Maldives democracy must not go backwards

The British tourists who come to the Maldives' beaches are unlikely to know about the Foreign Office's warning this week to steer clear of large political gatherings. But the country's two-year-old government is in crisis. The resignation en masse of President Mohamed Nasheed's cabinet at the end of June created a constitutional crisis, leaving the Maldives without a government for two weeks. The president then unconstitutionally reappointed his cabinet without reference to parliament. Opposition MPs were arrested and only released after a prolonged appeal to the supreme court – after which the governing party called for demonstrations in an effort to make the judges change their mind.

Many Maldivians rejoiced in 2008 when the country held its first fully democratic presidential election following 30 years of suppression, torture and censorship under President Maumoon Abdul Gayoom. Nasheed came to power carrying the hopes of the nation with him that it could achieve full democracy. This was followed a year ago by the first democratic elections to the parliament. I was a candidate in the first round of the presidential election, and the votes of my supporters decisively contributed to Nasheed's majority in the second round.

In the same way that a democratic South Africa sent a signal to the world that Africa was changing, the Maldives sent a signal that the Muslim world was changing. Despite the difficulties democracy faces in places like Afghanistan, the Maldives were a powerful demonstration that such transition could be achieved peacefully. Most crucially this was delivered by Maldivians for Maldivians and not at the behest of American foreign policy. That, too, sent an important message to many other Muslim countries debating their futures that peaceful campaigns to achieve democracy and human rights could work.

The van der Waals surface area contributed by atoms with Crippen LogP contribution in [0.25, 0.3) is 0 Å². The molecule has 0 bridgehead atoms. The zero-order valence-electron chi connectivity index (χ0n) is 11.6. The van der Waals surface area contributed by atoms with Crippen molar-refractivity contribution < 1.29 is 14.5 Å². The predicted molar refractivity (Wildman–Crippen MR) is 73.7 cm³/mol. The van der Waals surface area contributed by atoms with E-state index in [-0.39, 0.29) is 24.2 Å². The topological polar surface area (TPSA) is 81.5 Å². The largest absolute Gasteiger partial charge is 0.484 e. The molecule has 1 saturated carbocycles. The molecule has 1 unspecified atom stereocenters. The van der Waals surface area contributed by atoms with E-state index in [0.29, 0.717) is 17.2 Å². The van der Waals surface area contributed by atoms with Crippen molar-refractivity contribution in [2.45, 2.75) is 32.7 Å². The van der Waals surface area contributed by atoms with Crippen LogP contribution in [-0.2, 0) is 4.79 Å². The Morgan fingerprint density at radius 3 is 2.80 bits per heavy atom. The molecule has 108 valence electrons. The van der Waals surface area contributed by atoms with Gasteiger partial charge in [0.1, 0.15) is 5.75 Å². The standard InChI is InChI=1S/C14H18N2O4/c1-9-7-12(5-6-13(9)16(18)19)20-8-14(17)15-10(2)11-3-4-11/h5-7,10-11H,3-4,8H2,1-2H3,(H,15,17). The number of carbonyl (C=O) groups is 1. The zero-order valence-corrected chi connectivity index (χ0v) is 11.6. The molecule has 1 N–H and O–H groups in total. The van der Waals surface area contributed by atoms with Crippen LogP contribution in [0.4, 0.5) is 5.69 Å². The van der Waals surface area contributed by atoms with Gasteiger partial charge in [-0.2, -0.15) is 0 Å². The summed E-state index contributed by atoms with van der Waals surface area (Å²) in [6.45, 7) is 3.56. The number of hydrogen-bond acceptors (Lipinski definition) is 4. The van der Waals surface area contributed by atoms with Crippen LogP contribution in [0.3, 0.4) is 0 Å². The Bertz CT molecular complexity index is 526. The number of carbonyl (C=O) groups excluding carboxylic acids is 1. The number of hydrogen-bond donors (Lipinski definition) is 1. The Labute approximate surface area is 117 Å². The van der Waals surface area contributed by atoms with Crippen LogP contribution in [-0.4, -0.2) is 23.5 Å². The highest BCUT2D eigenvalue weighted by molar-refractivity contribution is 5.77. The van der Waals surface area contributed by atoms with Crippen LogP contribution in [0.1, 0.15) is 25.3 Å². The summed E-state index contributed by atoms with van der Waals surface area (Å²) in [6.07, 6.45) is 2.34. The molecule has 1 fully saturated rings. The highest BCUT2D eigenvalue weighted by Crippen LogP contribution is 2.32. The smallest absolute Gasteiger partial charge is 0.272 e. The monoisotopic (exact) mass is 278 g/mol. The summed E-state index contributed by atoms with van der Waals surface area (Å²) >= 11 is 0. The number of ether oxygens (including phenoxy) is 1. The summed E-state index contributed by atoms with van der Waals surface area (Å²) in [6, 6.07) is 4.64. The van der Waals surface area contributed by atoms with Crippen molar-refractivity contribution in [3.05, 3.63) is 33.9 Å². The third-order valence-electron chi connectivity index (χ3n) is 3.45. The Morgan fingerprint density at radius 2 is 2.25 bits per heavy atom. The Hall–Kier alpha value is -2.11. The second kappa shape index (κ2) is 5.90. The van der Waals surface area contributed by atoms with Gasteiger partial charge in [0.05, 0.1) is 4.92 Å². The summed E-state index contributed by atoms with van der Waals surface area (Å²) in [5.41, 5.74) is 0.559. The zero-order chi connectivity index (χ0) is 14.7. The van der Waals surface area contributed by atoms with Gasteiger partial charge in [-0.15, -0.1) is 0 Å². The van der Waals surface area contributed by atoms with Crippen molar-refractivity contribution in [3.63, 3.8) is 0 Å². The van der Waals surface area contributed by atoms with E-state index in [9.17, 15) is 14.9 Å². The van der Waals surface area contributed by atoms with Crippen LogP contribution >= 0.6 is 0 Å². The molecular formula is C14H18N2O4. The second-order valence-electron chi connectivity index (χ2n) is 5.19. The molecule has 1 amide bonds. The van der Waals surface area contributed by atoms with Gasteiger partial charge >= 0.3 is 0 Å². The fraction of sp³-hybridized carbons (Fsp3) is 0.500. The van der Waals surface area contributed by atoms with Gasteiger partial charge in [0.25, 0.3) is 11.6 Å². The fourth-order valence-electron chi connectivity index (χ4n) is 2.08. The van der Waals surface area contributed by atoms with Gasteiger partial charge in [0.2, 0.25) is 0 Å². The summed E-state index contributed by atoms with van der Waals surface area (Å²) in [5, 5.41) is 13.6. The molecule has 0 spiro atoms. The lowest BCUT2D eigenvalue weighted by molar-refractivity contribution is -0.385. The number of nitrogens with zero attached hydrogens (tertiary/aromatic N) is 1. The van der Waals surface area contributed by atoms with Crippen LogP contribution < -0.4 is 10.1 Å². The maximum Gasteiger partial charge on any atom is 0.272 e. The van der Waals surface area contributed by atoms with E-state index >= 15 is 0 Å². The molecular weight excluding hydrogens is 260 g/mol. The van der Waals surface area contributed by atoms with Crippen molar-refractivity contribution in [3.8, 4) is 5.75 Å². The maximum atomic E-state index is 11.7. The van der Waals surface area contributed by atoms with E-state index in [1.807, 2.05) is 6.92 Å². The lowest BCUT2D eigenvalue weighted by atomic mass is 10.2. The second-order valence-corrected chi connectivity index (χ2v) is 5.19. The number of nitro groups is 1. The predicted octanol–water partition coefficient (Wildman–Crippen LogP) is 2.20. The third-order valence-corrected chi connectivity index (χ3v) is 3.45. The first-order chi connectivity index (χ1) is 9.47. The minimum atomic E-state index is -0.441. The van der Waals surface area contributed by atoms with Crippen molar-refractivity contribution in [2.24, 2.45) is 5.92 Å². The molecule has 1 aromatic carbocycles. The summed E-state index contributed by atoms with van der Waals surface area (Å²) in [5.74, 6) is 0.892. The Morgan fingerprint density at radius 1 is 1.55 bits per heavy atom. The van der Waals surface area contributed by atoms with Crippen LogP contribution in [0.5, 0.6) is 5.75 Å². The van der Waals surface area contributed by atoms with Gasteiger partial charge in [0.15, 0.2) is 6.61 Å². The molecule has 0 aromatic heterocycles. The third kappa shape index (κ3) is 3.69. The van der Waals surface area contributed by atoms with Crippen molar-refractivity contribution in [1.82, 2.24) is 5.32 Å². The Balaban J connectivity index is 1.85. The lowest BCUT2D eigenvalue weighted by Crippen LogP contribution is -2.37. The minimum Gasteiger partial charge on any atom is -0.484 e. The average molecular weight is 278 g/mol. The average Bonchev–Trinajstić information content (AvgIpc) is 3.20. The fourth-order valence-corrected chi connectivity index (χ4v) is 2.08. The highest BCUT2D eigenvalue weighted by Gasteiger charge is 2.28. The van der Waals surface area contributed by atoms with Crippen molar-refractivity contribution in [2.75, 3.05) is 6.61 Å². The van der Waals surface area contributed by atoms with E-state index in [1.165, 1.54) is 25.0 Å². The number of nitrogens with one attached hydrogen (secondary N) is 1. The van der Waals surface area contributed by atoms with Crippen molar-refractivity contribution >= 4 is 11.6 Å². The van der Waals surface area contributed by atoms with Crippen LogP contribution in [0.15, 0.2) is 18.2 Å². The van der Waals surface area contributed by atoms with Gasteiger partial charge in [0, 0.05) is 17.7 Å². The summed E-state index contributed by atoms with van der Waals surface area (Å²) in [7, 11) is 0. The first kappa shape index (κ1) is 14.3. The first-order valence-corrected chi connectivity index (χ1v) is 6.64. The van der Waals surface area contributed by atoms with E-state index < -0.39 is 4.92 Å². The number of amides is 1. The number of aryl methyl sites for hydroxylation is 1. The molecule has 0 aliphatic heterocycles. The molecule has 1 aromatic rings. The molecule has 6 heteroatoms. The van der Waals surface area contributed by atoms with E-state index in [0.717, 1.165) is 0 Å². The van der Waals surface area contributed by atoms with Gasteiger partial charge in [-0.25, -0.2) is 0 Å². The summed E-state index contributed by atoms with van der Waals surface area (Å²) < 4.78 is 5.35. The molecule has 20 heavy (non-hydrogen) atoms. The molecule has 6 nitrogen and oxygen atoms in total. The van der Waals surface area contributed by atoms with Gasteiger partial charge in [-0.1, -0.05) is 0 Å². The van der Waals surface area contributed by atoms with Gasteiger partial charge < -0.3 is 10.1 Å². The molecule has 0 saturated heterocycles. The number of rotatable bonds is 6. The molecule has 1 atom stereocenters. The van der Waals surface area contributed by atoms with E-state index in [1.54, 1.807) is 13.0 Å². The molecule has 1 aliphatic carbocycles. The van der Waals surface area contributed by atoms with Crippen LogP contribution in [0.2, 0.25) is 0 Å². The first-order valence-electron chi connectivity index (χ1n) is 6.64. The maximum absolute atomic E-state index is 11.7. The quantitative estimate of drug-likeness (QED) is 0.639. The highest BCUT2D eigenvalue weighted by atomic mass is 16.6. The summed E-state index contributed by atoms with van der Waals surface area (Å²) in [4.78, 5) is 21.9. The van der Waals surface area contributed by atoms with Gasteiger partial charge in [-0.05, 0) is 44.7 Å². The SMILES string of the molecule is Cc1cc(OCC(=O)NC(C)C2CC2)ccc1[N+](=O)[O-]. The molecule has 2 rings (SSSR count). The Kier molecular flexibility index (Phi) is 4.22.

However, the Maldives is now again facing a serious challenge to our hard-won democracy less than two years after Nasheed came to power, because he did not win a parliamentary majority. The Maldives constitution establishes a clear separation of powers between president and parliament, but now Nasheed is attacking the right of parliament to effectively scrutinise the executive in a way that he would no doubt have similarly criticised his predecessor for.

The Maldives parliament should be allowed to do its job. It is debating important issues such as the foreign ownership of our international airport and seeking accountability from members of the president's cabinet. However, we now see opposition MPs being arrested illegally, the army being deployed on the streets and unrest in the capital, Male. Nasheed is a former Amnesty International "prisoner of conscience" – yet he has threatened his own parliament and arrested MPs under laws that he himself opposed when he went through his own struggle.

The international community must now play a key role in supporting the right of the Maldives parliament to hold the executive to account. The European parliament has expressed concern about the situation and it has required the intervention of the Sri Lankan president, Mahinda Rajapakse, to bring the two sides together. William Hague, the British foreign secretary, should intervene: the Maldives are a former British protectorate and last year over 100,000 Britons visited the islands, making Britain the country's largest tourist market. Nasheed is very close to the Conservative party and was the international guest speaker at their conference last year. The Conservatives have provided him with support in the past, including training activists from his party.

In order to secure continued respect for the president's role, Nasheed needs to demonstrate full respect for the Maldives' other institutions. This is the only way to honour the struggle for democracy to which many believed the president had been totally committed. Two years ago, some in the international community hailed Nasheed as the Mandela of the Maldives because of the way in which he forgave his predecessor, who had tortured and imprisoned him. The tragedy for the Maldives, and for the wider Muslim world, would be for him to take the country backwards to Gayoom's time.

Hassan Saeed, attorney-general of the Maldives from 2003 to 2007.